Under the Hood of a Wright Flyer
Aviation historians and restorers get a rare peek at a 98-year-old engine.
- By Linda Shiner
- Air & Space magazine, November 2006
(Page 2 of 2)
“They [the Wrights] knew how to get the most work done with the least amount of weight,” he marveled. Pointing to the sheet metal cover lying nearby (it encloses the engine to keep dirt out and oil in), he said, “That’s typical Wright practice. It’s about as thick as a piece of tin foil.”
The Wright Experience owns three engines manufactured for the first Wright aircraft that went into general production, the 1911 Model B. (About 125 engines were produced.) For the 1908 reproduction, Cone has created an engine casing with the help of a Baltimore, Maryland foundry, using the same casting process the Wrights’ suppliers used. The Model B casing is about the same size as the one on the 1908 engine, but there are significant differences. The earlier engine has a longer drive shaft, Cone learned from measuring the engine in the Museum, and an entirely different ignition system.
In an earlier research trip to the U.S. Air Force Museum in Dayton, Ohio, Hyde and Cone had rummaged through several shipping trunks transferred to the museum from the Wright factory. Inside were a jumble of parts and some wooden templates that were used as casting models. Cone measured, photographed, and deduced the functions of the pieces—they were unlabeled—then made his own templates and bronze parts.
In September, he held a small bronze flywheel he had made up to its Wright counterpart. “The spokes are a little thicker,” he said of his own. Sure enough, the Wright flywheel looked more graceful. He took from his pocket a bronze “cam follower,” a small connector that rests on the drive shaft and controls a pushrod to open the engine’s exhaust valve. He dropped it onto the 1908 drive shaft: wrench-like, the opening at the base fit perfectly on the shaft, and the piece was the same height as the cam follower already resting there. Cone, shining the flashlight on the piece, said slowly as he studied it, “I see that for some reason my casting does not have the sharp corners of the original.” He seemed slightly mystified. “I’ll fix that,” he said, straightening.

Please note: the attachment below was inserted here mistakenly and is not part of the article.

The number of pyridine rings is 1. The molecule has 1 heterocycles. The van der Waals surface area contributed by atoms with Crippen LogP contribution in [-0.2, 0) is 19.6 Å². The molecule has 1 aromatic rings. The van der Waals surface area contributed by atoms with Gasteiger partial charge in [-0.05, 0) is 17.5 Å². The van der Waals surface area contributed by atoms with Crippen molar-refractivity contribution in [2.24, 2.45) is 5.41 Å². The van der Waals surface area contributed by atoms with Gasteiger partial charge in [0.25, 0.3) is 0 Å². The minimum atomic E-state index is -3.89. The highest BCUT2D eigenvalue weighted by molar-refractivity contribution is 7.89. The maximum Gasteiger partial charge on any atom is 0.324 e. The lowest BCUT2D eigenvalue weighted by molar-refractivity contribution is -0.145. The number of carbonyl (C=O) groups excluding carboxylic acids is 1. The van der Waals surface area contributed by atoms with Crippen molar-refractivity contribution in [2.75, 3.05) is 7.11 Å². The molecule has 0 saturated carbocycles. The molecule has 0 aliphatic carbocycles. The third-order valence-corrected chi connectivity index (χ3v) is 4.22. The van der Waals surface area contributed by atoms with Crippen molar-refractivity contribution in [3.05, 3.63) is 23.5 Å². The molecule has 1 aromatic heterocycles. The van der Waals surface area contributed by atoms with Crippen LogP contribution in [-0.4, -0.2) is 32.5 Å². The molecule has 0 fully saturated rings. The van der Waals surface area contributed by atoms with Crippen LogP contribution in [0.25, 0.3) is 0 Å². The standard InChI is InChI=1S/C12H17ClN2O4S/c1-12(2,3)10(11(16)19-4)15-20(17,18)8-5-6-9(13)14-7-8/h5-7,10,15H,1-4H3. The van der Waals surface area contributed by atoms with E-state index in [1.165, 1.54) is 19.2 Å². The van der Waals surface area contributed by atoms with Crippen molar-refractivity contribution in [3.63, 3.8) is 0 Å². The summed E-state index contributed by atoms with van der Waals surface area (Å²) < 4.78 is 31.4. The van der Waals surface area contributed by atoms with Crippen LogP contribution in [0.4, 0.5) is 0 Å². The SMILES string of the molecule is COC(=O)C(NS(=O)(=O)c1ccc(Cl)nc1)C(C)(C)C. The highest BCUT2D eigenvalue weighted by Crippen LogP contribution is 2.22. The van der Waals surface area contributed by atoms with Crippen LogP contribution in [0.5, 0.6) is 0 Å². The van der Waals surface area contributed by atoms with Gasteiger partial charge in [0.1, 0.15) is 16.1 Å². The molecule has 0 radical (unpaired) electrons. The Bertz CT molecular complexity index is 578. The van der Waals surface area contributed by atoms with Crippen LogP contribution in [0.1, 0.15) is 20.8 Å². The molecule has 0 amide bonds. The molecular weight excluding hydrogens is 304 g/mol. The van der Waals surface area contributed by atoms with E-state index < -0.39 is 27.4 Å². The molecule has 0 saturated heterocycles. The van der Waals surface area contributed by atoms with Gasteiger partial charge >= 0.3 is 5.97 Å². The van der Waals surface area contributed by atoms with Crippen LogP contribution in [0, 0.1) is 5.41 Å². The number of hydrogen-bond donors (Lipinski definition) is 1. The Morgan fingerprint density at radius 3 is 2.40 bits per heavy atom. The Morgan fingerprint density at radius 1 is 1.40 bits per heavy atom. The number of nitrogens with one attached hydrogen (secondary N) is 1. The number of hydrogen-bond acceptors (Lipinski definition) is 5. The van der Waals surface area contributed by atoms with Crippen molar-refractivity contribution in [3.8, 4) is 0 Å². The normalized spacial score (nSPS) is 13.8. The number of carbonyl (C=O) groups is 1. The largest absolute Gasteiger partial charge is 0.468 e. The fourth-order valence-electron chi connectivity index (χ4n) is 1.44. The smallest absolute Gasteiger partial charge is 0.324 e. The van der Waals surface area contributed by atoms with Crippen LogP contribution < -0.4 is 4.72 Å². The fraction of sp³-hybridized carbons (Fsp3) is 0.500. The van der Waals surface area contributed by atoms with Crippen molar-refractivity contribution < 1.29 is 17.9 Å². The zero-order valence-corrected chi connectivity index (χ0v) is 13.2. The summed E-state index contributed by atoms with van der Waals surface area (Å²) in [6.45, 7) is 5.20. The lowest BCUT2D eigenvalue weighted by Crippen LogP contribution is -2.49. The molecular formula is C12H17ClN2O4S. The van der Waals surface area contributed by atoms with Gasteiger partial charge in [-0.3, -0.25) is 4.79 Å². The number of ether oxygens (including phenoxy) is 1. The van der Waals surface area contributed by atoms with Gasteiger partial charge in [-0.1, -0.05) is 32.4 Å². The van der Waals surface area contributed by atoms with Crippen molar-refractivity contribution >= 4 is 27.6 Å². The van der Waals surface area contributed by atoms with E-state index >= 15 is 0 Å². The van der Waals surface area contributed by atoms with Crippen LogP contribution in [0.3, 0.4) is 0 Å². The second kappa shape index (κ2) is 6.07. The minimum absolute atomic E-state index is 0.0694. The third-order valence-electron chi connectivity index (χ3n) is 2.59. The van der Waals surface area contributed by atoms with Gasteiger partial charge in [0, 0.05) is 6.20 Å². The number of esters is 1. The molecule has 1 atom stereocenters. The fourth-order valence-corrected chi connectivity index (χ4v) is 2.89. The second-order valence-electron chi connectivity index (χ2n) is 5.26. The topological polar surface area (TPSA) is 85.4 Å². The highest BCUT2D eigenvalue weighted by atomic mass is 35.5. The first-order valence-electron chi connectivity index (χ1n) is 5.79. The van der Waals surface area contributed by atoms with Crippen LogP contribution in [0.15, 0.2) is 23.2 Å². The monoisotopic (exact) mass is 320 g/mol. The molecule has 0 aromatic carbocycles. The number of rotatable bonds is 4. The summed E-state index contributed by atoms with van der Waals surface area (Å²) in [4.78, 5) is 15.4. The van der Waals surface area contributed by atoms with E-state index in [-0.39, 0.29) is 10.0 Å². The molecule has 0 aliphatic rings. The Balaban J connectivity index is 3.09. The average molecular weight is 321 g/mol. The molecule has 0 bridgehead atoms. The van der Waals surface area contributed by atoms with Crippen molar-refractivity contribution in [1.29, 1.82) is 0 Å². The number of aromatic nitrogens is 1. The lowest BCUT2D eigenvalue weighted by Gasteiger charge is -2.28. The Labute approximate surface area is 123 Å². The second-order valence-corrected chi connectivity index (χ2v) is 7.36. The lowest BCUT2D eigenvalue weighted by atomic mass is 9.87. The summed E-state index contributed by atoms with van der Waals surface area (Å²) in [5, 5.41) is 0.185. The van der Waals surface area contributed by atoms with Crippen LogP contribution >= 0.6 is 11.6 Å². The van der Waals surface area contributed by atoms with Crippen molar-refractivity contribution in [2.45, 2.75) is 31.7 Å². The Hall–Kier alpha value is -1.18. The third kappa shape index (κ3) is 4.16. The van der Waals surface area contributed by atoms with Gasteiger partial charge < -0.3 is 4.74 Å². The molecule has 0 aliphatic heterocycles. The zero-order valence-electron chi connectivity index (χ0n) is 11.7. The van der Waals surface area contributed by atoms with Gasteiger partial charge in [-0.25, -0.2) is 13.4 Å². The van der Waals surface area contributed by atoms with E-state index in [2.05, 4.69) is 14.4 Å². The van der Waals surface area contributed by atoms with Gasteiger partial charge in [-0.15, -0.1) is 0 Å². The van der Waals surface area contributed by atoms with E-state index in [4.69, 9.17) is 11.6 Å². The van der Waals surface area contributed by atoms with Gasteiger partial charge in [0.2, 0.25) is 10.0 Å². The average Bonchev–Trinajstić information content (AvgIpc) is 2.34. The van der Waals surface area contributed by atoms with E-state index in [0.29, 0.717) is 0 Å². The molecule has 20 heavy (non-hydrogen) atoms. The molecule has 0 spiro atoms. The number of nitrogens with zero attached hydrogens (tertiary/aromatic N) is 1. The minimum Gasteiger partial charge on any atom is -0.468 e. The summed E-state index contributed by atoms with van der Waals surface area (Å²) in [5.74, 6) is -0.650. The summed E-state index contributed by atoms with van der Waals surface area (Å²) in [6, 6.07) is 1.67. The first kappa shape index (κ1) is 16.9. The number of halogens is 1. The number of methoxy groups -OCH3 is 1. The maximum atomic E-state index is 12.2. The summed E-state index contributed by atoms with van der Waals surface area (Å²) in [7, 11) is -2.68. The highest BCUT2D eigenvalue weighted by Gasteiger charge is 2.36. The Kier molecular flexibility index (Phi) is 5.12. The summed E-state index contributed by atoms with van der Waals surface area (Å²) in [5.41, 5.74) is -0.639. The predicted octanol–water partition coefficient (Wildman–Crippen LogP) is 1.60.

“This is stuff that nobody will see and that won’t matter to anybody but me,” he admits. But Cone doesn’t want to be known as an engineer. “I’d rather be known as a counterfeiter,” he says. He wants it to be exact.
When Cone and Hyde and the other members of the Wright Experience have finished their exact reproduction of the 1908 Flyer—Hyde dislikes the word replica; he says “a replica usually is just a lookalike at a distance, and can be made with any type of materials”—they plan to fly the aircraft just as the Wright brothers did nearly a century ago, for public exhibition. Hyde is looking for sponsors for the flight, and trusting in the public fascination with the Wright brothers, hopes it can take place on the National Mall, not far from where the 1909 airplane is on display, with its engine cover back on.